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ABSTRACT: Objective: To determine whether off-pump coronary artery bypass grafting (CABG) is associated with worse long-term survival compared with on-pump CABG. We performed a meta-analysis of adjusted observational studies and randomized controlled trials. Methods: MEDLINE, EMBASE, and the Cochrane Central Register of Controlled Trials were searched through March 2014. Eligible studies were randomized controlled trials and adjusted observational studies (in which appropriate statistical methods adjusting for confounders had been used) of off-pump versus on-pump CABG that had reported long-term (>= 5-year) all-cause mortality as an outcome. Results: Of 478 potentially relevant studies screened initially, 5 randomized trials and 17 observational studies, enrolling a total of 104,306 patients, were identified and included. A pooled analysis of all 22 studies demonstrated a statistically significant 7% increase in long-term all-cause mortality with off-pump relative to on-pump CABG (hazard ratio, 1.07; 95% confidence interval, 1.03-1.11; P = .0003). Although a pooled analysis of 5 randomized trials (1486 patients) demonstrated a statistically nonsignificant 14% increase in mortality with off-pump relative to on-pump CABG (hazard ratio, 1.14; 95% confidence interval, 0.84-1.56; P = .39), another pooled analysis of 17 observational studies (102,820 patients) demonstrated a statistically significant 7% increase in mortality with off-pump relative to on-pump CABG (hazard ratio, 1.07; 95% confidence interval, 1.03-1.11; P = .0004). Conclusions: A meta-analysis of 22 studies, enrolling a total of >100,000 patients, showed that off-pump CABG is likely associated with worse long-term (>= 5-year) survival compared with on-pump CABG.Journal of Thoracic and Cardiovascular Surgery 05/2014; 148(5). DOI:10.1016/j.jtcvs.2014.05.034 · 3.99 Impact Factor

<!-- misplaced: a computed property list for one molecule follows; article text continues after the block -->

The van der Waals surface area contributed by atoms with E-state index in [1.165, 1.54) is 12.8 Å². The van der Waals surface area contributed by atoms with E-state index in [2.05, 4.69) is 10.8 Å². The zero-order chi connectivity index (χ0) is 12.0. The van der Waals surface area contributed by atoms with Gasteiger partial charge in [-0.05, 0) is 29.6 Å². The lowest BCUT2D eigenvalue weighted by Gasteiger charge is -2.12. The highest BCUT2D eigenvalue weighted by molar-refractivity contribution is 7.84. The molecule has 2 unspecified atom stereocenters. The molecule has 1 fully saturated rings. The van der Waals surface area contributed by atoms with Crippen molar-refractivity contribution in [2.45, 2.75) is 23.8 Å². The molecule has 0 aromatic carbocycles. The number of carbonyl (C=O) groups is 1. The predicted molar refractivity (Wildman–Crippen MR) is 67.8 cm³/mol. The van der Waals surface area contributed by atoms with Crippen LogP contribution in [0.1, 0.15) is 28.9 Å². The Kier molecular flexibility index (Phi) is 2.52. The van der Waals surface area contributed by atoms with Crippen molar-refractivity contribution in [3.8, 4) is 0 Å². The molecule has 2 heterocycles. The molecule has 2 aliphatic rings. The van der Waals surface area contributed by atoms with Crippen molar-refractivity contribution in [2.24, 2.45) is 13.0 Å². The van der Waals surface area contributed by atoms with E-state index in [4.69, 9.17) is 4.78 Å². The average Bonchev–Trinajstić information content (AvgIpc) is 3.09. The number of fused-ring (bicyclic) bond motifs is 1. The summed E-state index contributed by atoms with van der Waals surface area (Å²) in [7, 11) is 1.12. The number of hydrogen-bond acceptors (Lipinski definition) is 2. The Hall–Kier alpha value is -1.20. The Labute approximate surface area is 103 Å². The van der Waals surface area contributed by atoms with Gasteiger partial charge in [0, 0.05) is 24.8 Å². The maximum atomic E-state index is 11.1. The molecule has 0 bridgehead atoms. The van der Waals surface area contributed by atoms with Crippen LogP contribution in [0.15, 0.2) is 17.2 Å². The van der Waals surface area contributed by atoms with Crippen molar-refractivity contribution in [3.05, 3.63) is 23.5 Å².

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ABSTRACT: Background/Purpose Stroke is one of the most devastating complications after cardiac surgery. Off-pump coronary artery bypass (OPCAB) has been reported to offer a lower risk of stroke. However, limited information was available on timing and mechanisms of stroke after OPCAB. We sought to assess the incidence, timing, and mechanisms of stroke after OPCAB. Methods A retrospective review of 1010 patients undergoing systematic OPCAB between 2001 and 2012. Stroke was defined as any focal or global neurologic deficits lasting for more than 24 hours. Stroke was classified as early stroke when it occurred less than 24 hours postoperatively, and delayed stroke when it occurred more than 24 hours postoperatively. Stroke mechanisms were classified as embolic or hypoperfusion. Results In a total of 10 patients (1.0%) 11 episodes of stroke developed after OPCAB. Early stroke occurred in five (0.5%) patients and delayed stroke occurred in six (0.6%) patients. Of five early strokes, the mechanisms were embolic in two (40%) and hypoperfusion in three (60%). Of six delayed strokes, the mechanisms were embolic in five (83%) and unknown in one. Of six delayed strokes, all the patients had diabetes mellitus and acute cardiac events prior to surgery, and five patients had postoperative atrial fibrillation. Conclusion The incidence of stroke after systematic OPCAB was low. Early and delayed strokes were equally distributed. Stroke mechanisms were predominantly embolic. Early and delayed stroke differed in their mechanisms. Early and delayed stroke should be considered as two separate entities and different preventive strategies should be applied in future intervention.Journal of the Formosan Medical Association 01/2014; DOI:10.1016/j.jfma.2014.01.010 · 1.70 Impact Factor